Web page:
the Sphere3D tool. Click TOOLS>MODIFIERS>INITIALIZE and change `Hdivide`
to 512 and `Vdivide` to 256. This will give us the maximum possible
subdivision count for this object (lots of polygons). Click in the
document window and drag out a sphere leaving plenty of space around
it. As we are only modelling the head at this stage the position
doesn't actually matter. At this stage we want to go straight into
`EDIT` mode so press `T` on the keyboard and a red dot/ring will
appear. Because the head we will be modelling is fairly symmetrical
we need to turn on `symmetry`.
Go to TOOL>MODIFIERS>DEFORMATIONS>SYMMETRY and select `X`. You will now have two dots on the model. Any change made to one side of the model is exactly duplicated on the other side saving you a lot of work. Figure 2. To begin the modelling you will need to `pull` the Sphere into the basic head shape. Select `Move` (W) and pull the bottom of the sphere down. If the effect is too dramatic you can CTRL+`Z` to undo. This is a good time to adjust the `DRAW` size to get the right effect for this part of the modelling. Click-Hold away from the head and rotate it slightly. Pull out a neck, back of head, chin and a forehead. (See figure 2. Heads 1 and 2) To add features to this cone-head we need to switch to the `DRAW PONTER` (`Q`). Rotate the head so that it faces you and `paint` depth onto the face. Build up the forehead, the nose, cheeks, lips and ear bumps. Add a bump for each eye for now. To indent the model, still in the same mode, hold down ALT and paint. Indent the cheek recesses, nostrils and the eyeholes. Remember, you may need to reduce the `Z Intensity` in the DRAW panel to make subtle adjustments. Try to follow the steps in Figure 2. Keep rotating and adjusting until you get the desired effect. (See figure 2. Heads 3-8). Add features like frown wrinkles and bags under the eyes. If you need to move the head on the canvas you can exit `EDIT` mode by pressing `T` again. The gyro appears and you can select `MOVE` by pressing `W`. Pull the gyro (grab the coloured ends) and move it in the direction you want. To continue modelling, press `T` and re-enter `EDIT` mode.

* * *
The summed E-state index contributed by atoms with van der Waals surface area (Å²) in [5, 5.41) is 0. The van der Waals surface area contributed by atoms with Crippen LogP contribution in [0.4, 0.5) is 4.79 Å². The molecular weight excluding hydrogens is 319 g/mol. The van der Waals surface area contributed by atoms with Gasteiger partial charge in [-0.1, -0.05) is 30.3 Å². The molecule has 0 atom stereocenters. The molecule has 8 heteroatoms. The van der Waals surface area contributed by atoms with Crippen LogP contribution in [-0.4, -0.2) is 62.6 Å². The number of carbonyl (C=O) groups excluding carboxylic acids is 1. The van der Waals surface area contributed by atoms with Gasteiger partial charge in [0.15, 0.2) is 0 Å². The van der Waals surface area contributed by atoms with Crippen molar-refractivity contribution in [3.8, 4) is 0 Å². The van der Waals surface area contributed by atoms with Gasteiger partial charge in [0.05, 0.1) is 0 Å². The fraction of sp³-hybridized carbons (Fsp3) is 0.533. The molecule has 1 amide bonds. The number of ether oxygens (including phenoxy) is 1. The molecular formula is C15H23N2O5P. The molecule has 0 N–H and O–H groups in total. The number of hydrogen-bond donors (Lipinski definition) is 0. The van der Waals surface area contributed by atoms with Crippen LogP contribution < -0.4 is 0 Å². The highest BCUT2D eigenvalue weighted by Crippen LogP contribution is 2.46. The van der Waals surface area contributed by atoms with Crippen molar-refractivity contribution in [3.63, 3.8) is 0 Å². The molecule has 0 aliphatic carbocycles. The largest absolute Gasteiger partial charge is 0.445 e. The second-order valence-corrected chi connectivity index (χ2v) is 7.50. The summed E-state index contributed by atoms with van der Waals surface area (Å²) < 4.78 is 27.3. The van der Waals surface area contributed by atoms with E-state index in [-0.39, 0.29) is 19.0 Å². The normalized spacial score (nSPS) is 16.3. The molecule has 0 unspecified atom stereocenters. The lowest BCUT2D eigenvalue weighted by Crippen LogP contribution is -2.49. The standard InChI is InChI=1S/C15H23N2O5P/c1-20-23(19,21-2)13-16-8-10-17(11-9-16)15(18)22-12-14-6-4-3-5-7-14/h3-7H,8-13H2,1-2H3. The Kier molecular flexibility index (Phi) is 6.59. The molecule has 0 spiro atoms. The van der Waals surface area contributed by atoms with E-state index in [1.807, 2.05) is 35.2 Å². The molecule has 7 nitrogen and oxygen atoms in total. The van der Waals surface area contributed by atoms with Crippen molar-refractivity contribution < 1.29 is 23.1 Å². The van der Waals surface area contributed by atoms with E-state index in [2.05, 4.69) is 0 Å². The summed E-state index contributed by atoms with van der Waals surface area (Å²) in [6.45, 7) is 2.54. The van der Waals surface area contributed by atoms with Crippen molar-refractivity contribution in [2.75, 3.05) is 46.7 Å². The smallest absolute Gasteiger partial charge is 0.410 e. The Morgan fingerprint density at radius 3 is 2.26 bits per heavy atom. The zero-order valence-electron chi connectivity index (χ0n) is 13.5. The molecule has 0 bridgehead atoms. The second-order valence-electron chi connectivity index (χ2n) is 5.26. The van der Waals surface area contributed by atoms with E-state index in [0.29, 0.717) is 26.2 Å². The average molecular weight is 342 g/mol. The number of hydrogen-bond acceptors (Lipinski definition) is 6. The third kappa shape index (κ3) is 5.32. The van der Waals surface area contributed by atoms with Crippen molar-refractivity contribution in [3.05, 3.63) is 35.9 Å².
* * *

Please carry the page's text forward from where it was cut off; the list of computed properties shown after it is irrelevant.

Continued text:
To model the ears you can use `SCALE` (E) to enlarge the ear area. Use `DRAW POINTER` to shape the lobe and make an indentation then use `SCALE` (E) to reduce the ear back down to the correct size. This will take some practice as it is not easy the first few times you try it. Make sure you model the `bumps` in the head where the metal hoses will fit.
NOTE: If you select another tool by mistake at this point you will `snapshot` your head into the document - common frustrating mistake. If this happens CTRL+`N` clears the entire layer and you will notice a copy of your head is left in the `TOOL` panel. You can re-select it and `draw` it back into the document and continue to edit it.
Submitted: 2006-03-31 17:19:58 UTC